Saturday, October 30, 2004

Flash based iPod for Apple?

Rumours abound that suggest Apple will be making a flash based iPod in the coming months to capture the low end music player market.

Unfortunately, that makes little sense. Steve Jobs has repeatedly said that low capacity flash based players are fairly useless, and that's a reasonable assessment. High capacity (2+ GB) flash based players would be more useful and are technically feasible, but they would probably be at least as expensive as the 4 GB iPod mini. If new lower capacity iPod minis were to appear in the near future, it is likely they would be hard drive based as well, just like the current one. However, what's more likely is that a new 6 GB iPod mini would become the new $249 model, and the 4 GB version would simply drop in price, to $199.

Friday, October 29, 2004

Showdown: iPod Photo vs. iBook

Unless you've been living under a rock, no doubt you've heard about the new iPod Photo, which costs $600 for the 60 GB version. This little unit has the ability to play images and slideshows, both on its own colour screen and on external TVs. You can also store images on it, downloaded from memory cards via a third-party flash reader costing $100. However, contrary to popular belief, you cannot actually view those images. Thus, the iPod Photo represents a less than stellar photo accessory, and is best described as an excellent music player, with some extra photo features thrown in for good measure.

Now, has recently started selling the 1.2 GHz 12" iBook with a $150 rebate, effectively pricing the unit at just $850, only $250 more than the iPod Photo (or even less than $250 more if you factor the flash card readers into the equation). This wonderful photo accessory has a huge 12" colour screen, and supports direct flash card downloads (with a $15 add-on), photo viewing, photo editing, photo management, and even photo archiving onto CD-Rs. And the iBook plays music too, and can surf the internet wirelessly. The only drawback is that the iBook has just half the hard drive capacity of the full-sized iPod Photo.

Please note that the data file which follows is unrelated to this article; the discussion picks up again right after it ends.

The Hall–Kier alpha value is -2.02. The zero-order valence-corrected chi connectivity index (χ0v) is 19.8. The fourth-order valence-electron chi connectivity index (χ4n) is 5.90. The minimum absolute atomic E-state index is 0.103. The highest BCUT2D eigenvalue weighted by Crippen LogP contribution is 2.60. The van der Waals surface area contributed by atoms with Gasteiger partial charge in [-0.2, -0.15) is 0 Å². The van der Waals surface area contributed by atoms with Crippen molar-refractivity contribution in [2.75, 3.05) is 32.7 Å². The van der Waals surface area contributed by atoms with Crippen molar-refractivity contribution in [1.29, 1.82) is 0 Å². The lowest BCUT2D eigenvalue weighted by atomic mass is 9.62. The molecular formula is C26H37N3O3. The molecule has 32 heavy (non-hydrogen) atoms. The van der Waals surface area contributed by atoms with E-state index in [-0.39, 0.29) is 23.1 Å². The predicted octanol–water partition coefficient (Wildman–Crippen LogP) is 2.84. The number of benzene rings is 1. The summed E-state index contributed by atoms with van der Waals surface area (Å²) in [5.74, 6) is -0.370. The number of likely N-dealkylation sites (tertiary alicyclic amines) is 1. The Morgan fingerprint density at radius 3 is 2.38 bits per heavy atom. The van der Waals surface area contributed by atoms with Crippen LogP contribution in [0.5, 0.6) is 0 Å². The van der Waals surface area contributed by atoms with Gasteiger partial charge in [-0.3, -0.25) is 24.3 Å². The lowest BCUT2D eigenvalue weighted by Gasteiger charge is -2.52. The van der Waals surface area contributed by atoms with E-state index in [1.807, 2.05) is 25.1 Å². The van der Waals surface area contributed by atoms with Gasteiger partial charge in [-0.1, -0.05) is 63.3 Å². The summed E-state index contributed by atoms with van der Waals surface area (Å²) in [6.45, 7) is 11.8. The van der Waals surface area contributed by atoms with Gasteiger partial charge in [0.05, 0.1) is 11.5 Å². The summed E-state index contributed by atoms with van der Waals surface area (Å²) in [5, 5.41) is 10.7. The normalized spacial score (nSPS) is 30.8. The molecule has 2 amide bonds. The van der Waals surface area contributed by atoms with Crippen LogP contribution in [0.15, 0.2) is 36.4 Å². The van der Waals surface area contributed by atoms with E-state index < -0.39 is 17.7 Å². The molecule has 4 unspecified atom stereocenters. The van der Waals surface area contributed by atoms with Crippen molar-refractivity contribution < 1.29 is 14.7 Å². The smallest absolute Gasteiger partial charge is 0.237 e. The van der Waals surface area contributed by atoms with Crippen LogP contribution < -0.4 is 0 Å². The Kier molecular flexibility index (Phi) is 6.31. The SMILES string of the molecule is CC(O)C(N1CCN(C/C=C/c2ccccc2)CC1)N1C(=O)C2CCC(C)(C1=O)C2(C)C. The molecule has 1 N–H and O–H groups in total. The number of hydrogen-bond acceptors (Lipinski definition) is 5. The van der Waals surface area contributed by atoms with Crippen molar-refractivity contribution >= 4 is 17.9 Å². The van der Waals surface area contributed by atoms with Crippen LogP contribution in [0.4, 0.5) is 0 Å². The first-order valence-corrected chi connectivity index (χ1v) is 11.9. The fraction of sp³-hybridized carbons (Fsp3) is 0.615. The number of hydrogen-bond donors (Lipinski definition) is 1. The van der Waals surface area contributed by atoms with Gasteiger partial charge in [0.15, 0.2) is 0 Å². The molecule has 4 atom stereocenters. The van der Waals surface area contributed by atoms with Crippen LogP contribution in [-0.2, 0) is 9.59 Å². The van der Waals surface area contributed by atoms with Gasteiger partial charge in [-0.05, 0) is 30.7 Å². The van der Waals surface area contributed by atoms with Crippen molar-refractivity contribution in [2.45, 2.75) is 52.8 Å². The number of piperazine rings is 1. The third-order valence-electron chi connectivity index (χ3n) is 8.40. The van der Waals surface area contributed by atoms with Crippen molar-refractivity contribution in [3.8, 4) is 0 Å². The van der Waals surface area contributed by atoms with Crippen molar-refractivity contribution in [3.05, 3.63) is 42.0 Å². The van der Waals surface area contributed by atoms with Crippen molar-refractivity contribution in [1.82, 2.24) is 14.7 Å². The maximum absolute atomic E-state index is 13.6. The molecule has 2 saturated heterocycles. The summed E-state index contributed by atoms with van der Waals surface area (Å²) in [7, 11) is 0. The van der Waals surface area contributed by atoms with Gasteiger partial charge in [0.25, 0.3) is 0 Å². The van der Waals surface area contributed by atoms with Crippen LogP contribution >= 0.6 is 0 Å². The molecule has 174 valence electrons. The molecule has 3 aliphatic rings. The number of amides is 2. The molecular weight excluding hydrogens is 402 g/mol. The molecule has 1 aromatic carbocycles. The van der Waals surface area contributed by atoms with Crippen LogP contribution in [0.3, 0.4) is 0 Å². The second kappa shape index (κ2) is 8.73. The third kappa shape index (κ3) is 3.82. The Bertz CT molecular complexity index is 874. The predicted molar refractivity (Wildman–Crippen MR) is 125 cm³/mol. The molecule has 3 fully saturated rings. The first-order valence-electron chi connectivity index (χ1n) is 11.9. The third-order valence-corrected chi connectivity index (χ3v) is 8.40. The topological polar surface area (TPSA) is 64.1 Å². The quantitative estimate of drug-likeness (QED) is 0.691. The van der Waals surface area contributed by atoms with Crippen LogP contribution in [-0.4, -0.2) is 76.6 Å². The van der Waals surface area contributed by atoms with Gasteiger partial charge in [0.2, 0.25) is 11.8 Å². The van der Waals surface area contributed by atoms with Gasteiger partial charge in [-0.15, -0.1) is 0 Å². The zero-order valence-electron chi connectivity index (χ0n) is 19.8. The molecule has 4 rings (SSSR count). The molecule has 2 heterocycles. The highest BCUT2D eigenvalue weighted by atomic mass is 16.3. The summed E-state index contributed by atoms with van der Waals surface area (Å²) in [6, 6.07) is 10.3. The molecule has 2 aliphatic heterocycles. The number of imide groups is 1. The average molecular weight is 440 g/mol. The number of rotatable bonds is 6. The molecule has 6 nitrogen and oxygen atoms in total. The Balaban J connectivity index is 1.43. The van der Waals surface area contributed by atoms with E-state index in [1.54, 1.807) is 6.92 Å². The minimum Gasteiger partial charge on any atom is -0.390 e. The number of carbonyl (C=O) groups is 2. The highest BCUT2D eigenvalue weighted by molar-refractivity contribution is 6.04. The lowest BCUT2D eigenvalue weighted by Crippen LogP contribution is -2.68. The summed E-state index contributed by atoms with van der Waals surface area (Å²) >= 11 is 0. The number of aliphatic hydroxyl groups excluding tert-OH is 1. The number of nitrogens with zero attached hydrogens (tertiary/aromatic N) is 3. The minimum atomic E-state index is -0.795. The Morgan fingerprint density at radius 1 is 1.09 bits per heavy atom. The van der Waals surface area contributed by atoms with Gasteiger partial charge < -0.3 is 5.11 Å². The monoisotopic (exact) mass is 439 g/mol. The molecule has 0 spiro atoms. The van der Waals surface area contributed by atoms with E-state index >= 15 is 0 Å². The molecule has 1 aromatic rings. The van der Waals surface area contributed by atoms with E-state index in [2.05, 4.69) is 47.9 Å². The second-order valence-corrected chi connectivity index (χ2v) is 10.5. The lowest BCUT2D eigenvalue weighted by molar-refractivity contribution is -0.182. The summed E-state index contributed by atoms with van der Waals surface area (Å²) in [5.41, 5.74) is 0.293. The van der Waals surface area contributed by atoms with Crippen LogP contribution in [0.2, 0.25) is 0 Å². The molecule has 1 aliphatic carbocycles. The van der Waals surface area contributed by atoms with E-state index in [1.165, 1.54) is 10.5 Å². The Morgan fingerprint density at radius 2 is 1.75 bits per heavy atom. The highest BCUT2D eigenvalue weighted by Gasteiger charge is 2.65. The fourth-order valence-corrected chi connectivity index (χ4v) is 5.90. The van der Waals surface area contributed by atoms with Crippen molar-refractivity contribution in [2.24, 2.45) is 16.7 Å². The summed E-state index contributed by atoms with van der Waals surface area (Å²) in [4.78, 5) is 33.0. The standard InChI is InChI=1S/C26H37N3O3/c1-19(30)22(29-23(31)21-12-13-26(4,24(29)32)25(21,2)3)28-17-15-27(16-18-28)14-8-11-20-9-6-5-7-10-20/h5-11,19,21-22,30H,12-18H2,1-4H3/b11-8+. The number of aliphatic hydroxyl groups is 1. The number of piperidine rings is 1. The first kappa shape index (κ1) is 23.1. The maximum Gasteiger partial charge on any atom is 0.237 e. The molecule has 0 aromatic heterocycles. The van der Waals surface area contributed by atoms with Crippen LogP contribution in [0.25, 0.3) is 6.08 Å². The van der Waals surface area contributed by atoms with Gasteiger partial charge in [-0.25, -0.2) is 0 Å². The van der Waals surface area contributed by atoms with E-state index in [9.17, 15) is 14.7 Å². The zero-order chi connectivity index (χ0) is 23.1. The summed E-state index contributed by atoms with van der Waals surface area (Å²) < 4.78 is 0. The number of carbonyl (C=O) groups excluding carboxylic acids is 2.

It should be obvious by now that the above comparison is facetious, but it's always good to keep things in perspective. The iPod Photo is nice, and will sell well this Christmas season. However, I think my next iPod purchase is going to be an iPod mini (when it hits 6 GB in 2005), especially if Apple cannot improve the photo support of the so-called iPod Photo.

Monday, October 25, 2004

IBM G5 supercomputer hits 14.55 Tflops/s

The October 25th edition of the interim Top 500 Supercomputer list includes a new entry, IBM's Blade Center JS20 G5-based cluster. This machine hits 14550 Gflops/s, utilizing 2520 CPUs at 2.195 GHz. That represents an efficiency of 65.8%, which is higher than Virginia Tech's 60.5% efficiency.

The IBM cluster lands in 5th place on the list, and pushes the VT system down a notch to 7th. That puts two G5 supercomputers in the top ten for the next list, which will be unveiled in a few weeks.

Update October 26, 2004:

IBM is now listed at 20.45 Tflops/s, with 3564 2.2 GHz G5 processors (65.5% efficiency). That puts them in 3rd place, behind Japan's Earth Simulator.

Virginia Tech: Apple doesn't plan to release 2.3 GHz Xserves

Virginia Tech has formally announced that it has achieved 12250 Gflops/s. However, it also made the statement that "These systems were custom built by Apple for Virginia Tech utilizing dual 2.3GHz G5 processors. This configuration was developed specifically for Virginia Tech, and Apple currently has no plans to offer 2.3GHz processors in the Xserve G5 product line."

Despite their statement I would not be surprised to see these 2.3 GHz machines released in early 2005.

In addition, VT states the upgrade cost them an additional $600000, including an additional 50 nodes (which did not appear to be utilized for the benchmark).